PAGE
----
Wednesday, July 10, 2013

A Day in the Life

For my fellow dementia caregivers--a band of dedicated wives, husbands, daughters, sons, sisters, brothers, and friends, who toil mostly behind the scenes with little credit or thanks, doing it out of a sense of rightness and, if truth be told, out of love. This blog post is for you. 

A day in the life of a dementia caregiver has three distinct components: you physically care for your loved one in whatever ways he or she needs, you anticipate, and you remember. Sounds simple, doesn't it? But it's really very challenging. 

Many people wonder what you do when you care for a loved one with dementia, and the answer will vary from caregiver to caregiver. Some of us are busy helping with bathing, feeding, and walking, but many of us, especially those of us dealing with behavior variant Frontotemporal Dementia (bvFTD), also spend time dealing with bizarre, unpleasant behaviors. Usually that means we are cleaning up messes after they have happened because your bvFTD loved one can think up things to do you cannot imagine. 

A few years back, my youngest son and I had to apologize to store employees because Gordon, my formerly courteous husband, would fly into a rage at helpful, unsuspecting employees and swear at them using the "F" word. Then, of course, there are the money problems. 

Families caring for a bvFTD loved one often have suffered devastating financial losses resulting from the loved one's poor executive function and choices, which means the caregiver has the added stress of figuring out how to keep a house over their heads and food on the table. Scary.

In addition to the physical caregiving, there's the anticipation factor. It's all about anticipating what's going to be needed next. It's about helping with minutiae, the hundreds of things you and I do each day without thinking about, on autopilot, but the person with dementia can no longer do without help. For instance, I loosen the jars and caps I think my husband might use that day to alleviate his frustration because his grip is now weak. I put items he might use in exactly the same spot so that he can find them. And I've recently begun to help him with dressing. He's tries to put shirts on upside down and gets all tangled up, and then sometimes he needs help with buttons. We caregivers never know what the next day will bring. We may have several calm days where we are lulled into a routine, and, then, bam, something new pops up. As you might suspect, we don't get much sleep, always half listening, waiting for the proverbial other shoe to drop.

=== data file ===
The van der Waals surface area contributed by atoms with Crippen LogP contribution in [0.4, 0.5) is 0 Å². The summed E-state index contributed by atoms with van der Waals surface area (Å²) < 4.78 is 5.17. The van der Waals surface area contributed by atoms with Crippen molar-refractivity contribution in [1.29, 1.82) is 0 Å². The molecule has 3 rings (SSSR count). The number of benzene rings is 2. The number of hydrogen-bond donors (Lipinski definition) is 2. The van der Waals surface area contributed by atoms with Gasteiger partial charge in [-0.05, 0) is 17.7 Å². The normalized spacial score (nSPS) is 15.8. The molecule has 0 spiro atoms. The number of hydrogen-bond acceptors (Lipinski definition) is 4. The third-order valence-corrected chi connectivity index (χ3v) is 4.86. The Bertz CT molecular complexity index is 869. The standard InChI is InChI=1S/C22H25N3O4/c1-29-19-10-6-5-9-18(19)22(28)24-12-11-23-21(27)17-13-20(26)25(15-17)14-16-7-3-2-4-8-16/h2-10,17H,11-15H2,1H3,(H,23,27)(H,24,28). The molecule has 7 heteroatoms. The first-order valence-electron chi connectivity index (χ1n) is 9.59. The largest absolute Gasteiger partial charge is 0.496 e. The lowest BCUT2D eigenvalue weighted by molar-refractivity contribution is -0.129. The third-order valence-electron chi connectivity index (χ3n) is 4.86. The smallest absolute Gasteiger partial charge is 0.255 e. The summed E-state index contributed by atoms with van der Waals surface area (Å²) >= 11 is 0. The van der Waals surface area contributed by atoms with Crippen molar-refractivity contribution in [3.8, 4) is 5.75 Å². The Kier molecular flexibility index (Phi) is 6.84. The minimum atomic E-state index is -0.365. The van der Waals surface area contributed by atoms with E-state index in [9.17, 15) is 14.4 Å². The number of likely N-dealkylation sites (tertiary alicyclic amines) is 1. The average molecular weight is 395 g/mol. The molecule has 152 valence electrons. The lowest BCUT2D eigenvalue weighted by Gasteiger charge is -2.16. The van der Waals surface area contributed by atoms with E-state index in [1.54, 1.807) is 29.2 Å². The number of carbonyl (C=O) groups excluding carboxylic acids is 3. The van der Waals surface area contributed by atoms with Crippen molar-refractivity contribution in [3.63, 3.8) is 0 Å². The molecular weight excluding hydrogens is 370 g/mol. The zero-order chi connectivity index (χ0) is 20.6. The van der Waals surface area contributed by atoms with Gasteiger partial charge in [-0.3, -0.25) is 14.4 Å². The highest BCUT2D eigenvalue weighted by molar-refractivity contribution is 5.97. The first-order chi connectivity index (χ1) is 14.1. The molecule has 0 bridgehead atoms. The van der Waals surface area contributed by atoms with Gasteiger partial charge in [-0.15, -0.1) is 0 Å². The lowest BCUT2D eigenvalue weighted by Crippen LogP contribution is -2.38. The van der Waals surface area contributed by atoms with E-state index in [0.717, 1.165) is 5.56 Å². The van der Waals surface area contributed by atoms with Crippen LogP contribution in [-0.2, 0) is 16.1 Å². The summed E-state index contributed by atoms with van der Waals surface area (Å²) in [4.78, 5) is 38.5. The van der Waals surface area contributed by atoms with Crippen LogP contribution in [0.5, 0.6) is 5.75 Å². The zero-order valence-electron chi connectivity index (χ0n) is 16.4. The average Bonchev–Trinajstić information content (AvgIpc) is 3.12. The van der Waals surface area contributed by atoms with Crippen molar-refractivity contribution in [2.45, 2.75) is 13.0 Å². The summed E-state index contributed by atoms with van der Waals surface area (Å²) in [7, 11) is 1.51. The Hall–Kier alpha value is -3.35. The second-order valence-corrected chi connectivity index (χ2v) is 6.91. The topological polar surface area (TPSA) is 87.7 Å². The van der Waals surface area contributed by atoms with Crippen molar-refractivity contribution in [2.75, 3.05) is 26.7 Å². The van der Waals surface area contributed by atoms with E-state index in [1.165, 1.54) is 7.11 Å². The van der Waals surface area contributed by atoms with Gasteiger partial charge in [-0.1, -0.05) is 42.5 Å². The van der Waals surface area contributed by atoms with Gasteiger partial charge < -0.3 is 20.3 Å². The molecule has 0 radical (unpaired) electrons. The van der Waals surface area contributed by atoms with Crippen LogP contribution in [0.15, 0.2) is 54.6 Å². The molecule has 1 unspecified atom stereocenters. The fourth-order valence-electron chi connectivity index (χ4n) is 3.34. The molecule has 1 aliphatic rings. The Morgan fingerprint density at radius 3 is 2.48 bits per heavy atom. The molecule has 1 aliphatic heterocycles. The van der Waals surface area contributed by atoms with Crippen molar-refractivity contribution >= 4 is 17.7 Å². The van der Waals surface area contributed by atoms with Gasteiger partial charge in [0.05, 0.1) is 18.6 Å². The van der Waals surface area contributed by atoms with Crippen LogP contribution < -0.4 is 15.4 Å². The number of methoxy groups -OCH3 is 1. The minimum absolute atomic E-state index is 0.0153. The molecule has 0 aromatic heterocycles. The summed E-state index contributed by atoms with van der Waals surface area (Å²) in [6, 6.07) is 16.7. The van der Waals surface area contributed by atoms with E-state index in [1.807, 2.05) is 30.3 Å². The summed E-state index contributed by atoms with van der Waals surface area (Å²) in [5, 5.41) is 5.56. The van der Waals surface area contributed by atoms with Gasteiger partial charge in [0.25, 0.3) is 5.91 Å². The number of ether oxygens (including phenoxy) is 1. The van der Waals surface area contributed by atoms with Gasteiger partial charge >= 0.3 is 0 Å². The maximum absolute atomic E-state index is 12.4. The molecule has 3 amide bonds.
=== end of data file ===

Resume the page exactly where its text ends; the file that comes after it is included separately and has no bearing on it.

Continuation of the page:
Oh, and then there are the doors being left open. Whenever Gordon goes outside, he leaves the door open, and he often leaves it open when he comes back inside, or he closes it with a beloved pet outside and doesn't hear it scratching or whimpering or meowing to get inside. I'm often searching for my very frightened cat or letting in my very puzzled dog, neither of whom understands what has happened. Dementia is hard on pets too.

Perhaps the most difficult job of a dementia caregiver is being the rememberer, the caretaker for the memories of the time before your loved one developed dementia. Somehow, in the midst of irritation, frustration, anger, loneliness, despair, resentment, pain, and confusion, an array of unwanted emotions that wash over us when least expected, we have to keep enough perspective to not let the spouse, parent, child, or friend that we once deeply loved and cherished be lost to us and to the world. We have to tell the first part of our loved ones' stories in addition to the last part. As Gwydion says in Lloyd Alexander's The Black Cauldron, "so shall I honor Morgant for what he used to be." Replace Morgant's name with our loved ones' names and honer them for what they used to be. Our loved ones did not choose this dreadful disease, so we must find ways to remember and honor our loved ones' lives before they developed dementia.

Wow, all that in a dementia caregiver's day, and I didn't even touch on the driving issue and taking the keys away, or the fears and reality of abandonment by family and friends who choose to be in denial or are scared or don't want to be bothered. And how about getting reliable respite time for oneself? Ah, there's always more to write, isn't there?

Big hugs to all my fellow caregivers,

Kate

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